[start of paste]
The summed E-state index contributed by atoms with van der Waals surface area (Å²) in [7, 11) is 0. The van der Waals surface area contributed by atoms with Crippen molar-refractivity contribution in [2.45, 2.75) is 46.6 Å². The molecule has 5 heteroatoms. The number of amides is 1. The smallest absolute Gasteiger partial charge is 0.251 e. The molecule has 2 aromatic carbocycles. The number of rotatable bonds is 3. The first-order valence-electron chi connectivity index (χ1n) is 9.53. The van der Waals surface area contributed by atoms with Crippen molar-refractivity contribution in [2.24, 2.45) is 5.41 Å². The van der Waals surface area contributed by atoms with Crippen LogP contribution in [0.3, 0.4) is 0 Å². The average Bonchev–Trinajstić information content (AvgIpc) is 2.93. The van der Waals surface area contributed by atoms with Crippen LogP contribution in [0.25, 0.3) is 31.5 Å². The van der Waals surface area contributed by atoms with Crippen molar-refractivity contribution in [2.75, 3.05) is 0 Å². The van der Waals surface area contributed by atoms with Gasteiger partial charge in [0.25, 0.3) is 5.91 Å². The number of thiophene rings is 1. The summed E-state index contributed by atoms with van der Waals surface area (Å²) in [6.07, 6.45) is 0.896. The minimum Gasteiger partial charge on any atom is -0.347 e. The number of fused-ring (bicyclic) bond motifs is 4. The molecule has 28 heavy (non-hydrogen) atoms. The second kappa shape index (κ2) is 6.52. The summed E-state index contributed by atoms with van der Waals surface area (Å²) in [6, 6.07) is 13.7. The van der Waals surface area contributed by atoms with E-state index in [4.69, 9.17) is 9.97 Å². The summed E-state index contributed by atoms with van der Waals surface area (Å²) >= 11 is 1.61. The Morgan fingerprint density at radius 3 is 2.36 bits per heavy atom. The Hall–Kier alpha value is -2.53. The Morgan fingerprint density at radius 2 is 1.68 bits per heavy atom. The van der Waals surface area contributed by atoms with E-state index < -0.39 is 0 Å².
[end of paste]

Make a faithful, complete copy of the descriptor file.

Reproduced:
The summed E-state index contributed by atoms with van der Waals surface area (Å²) in [7, 11) is 0. The van der Waals surface area contributed by atoms with Crippen molar-refractivity contribution in [2.45, 2.75) is 46.6 Å². The molecule has 5 heteroatoms. The number of amides is 1. The smallest absolute Gasteiger partial charge is 0.251 e. The molecule has 2 aromatic carbocycles. The number of rotatable bonds is 3. The first-order valence-electron chi connectivity index (χ1n) is 9.53. The van der Waals surface area contributed by atoms with Crippen molar-refractivity contribution in [2.24, 2.45) is 5.41 Å². The van der Waals surface area contributed by atoms with Crippen LogP contribution in [0.3, 0.4) is 0 Å². The average Bonchev–Trinajstić information content (AvgIpc) is 2.93. The van der Waals surface area contributed by atoms with Crippen LogP contribution in [0.25, 0.3) is 31.5 Å². The van der Waals surface area contributed by atoms with Crippen molar-refractivity contribution in [2.75, 3.05) is 0 Å². The van der Waals surface area contributed by atoms with Gasteiger partial charge in [0.25, 0.3) is 5.91 Å². The number of thiophene rings is 1. The summed E-state index contributed by atoms with van der Waals surface area (Å²) in [6.07, 6.45) is 0.896. The minimum Gasteiger partial charge on any atom is -0.347 e. The number of fused-ring (bicyclic) bond motifs is 4. The molecule has 28 heavy (non-hydrogen) atoms. The second kappa shape index (κ2) is 6.52. The summed E-state index contributed by atoms with van der Waals surface area (Å²) in [6, 6.07) is 13.7. The van der Waals surface area contributed by atoms with E-state index in [4.69, 9.17) is 9.97 Å². The summed E-state index contributed by atoms with van der Waals surface area (Å²) >= 11 is 1.61. The Morgan fingerprint density at radius 3 is 2.36 bits per heavy atom. The Hall–Kier alpha value is -2.53. The Morgan fingerprint density at radius 2 is 1.68 bits per heavy atom. The van der Waals surface area contributed by atoms with E-state index < -0.39 is 0 Å².